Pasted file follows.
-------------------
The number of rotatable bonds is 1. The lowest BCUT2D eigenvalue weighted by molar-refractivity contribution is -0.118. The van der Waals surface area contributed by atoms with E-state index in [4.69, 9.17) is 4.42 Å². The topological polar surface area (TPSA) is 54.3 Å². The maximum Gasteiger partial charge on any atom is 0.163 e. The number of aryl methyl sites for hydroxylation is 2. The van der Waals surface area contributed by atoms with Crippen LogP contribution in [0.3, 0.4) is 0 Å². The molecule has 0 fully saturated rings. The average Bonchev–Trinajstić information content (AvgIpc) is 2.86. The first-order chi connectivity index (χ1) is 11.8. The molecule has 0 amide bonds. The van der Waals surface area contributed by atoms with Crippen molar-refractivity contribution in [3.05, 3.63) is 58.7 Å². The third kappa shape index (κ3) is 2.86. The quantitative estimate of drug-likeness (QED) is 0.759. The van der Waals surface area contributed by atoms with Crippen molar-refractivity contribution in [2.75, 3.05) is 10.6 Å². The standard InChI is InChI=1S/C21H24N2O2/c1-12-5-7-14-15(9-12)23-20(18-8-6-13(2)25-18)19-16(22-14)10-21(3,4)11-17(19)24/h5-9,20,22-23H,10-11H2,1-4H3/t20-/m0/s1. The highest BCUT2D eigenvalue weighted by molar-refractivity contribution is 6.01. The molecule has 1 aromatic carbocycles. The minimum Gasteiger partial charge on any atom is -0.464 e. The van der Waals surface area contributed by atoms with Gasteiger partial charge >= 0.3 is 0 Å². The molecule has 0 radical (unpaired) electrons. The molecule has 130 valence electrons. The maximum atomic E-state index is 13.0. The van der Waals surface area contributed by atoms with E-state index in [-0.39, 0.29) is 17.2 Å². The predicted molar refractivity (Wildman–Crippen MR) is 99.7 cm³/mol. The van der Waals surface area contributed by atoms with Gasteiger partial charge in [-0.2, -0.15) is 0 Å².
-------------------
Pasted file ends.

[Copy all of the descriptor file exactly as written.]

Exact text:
The number of rotatable bonds is 1. The lowest BCUT2D eigenvalue weighted by molar-refractivity contribution is -0.118. The van der Waals surface area contributed by atoms with E-state index in [4.69, 9.17) is 4.42 Å². The topological polar surface area (TPSA) is 54.3 Å². The maximum Gasteiger partial charge on any atom is 0.163 e. The number of aryl methyl sites for hydroxylation is 2. The van der Waals surface area contributed by atoms with Crippen LogP contribution in [0.3, 0.4) is 0 Å². The molecule has 0 fully saturated rings. The average Bonchev–Trinajstić information content (AvgIpc) is 2.86. The first-order chi connectivity index (χ1) is 11.8. The molecule has 0 amide bonds. The van der Waals surface area contributed by atoms with Crippen molar-refractivity contribution in [3.05, 3.63) is 58.7 Å². The third kappa shape index (κ3) is 2.86. The quantitative estimate of drug-likeness (QED) is 0.759. The van der Waals surface area contributed by atoms with Crippen molar-refractivity contribution in [2.75, 3.05) is 10.6 Å². The standard InChI is InChI=1S/C21H24N2O2/c1-12-5-7-14-15(9-12)23-20(18-8-6-13(2)25-18)19-16(22-14)10-21(3,4)11-17(19)24/h5-9,20,22-23H,10-11H2,1-4H3/t20-/m0/s1. The highest BCUT2D eigenvalue weighted by molar-refractivity contribution is 6.01. The molecule has 1 aromatic carbocycles. The minimum Gasteiger partial charge on any atom is -0.464 e. The van der Waals surface area contributed by atoms with Gasteiger partial charge >= 0.3 is 0 Å². The molecule has 0 radical (unpaired) electrons. The molecule has 130 valence electrons. The maximum atomic E-state index is 13.0. The van der Waals surface area contributed by atoms with E-state index in [-0.39, 0.29) is 17.2 Å². The predicted molar refractivity (Wildman–Crippen MR) is 99.7 cm³/mol. The van der Waals surface area contributed by atoms with Gasteiger partial charge in [-0.2, -0.15) is 0 Å².